Minimum capital regulations play a central role in banking regulation. Regulators require banks to maintain capital above a certain level in order to correct incentives to make excessively risky loans and investments. However, it has never been clear how regulators determine how high or low the minimum capital-asset ratio should be. An examination of U.S. regulators’ justifications for five regulations issued over more than 30 years reveals that regulators have never performed (or at least disclosed) a serious economic analysis that would justify the levels that they chose. Instead, regulators appear to have followed a practice of what I call “norming”—incremental change designed to weed out a handful of outlier banks. This approach resulted in a significant regulatory failure because it could not have given, and did not give, banks an adequate incentive to increase capital. The failure of banking regulators to use cost-benefit analysis in order to determine capital requirements may therefore have contributed to the financial crisis of 2007-2008.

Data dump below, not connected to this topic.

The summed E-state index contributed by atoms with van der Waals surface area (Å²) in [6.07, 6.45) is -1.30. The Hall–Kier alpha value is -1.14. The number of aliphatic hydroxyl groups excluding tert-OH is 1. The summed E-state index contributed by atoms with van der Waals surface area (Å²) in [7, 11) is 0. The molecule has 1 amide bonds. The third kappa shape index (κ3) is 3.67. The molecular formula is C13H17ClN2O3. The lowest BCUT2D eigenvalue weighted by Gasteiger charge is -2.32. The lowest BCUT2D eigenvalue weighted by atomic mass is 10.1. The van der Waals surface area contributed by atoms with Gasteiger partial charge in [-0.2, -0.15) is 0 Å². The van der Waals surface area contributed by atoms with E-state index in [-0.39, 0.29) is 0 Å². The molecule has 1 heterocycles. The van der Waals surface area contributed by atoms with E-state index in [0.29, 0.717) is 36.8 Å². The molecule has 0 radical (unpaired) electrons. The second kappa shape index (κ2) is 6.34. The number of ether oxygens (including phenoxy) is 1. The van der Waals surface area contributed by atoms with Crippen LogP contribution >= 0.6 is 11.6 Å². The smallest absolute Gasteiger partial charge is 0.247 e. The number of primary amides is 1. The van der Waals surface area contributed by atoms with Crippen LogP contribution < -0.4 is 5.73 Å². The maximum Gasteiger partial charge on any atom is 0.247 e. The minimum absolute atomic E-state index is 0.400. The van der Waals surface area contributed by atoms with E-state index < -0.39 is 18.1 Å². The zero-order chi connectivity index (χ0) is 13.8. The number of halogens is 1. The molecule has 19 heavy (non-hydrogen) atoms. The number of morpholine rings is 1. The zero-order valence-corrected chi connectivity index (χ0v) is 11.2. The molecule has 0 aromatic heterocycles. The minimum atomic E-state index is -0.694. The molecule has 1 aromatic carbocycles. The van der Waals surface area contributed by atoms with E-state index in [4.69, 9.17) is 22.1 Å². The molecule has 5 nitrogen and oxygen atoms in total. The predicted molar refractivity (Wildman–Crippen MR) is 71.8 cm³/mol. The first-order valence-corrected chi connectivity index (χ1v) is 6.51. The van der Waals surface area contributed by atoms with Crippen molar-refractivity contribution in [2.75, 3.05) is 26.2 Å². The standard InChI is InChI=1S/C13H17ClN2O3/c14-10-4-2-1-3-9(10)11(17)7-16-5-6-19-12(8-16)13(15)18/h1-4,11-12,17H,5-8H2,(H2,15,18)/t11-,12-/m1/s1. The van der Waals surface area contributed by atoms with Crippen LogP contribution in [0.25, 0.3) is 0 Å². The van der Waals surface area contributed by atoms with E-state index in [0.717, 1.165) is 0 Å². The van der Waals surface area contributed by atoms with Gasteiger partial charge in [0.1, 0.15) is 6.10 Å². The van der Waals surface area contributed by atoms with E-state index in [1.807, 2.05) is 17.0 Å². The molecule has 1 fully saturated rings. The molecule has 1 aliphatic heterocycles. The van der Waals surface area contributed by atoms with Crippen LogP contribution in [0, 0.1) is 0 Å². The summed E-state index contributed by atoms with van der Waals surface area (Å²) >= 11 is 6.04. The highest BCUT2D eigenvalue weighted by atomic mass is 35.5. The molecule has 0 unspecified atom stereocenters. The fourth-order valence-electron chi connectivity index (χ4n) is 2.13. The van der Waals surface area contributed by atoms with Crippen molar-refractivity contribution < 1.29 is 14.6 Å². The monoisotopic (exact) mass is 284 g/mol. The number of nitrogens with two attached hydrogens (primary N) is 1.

Coase-Sandor Institute for Law and Economics Working Paper no. 698 (2nd series)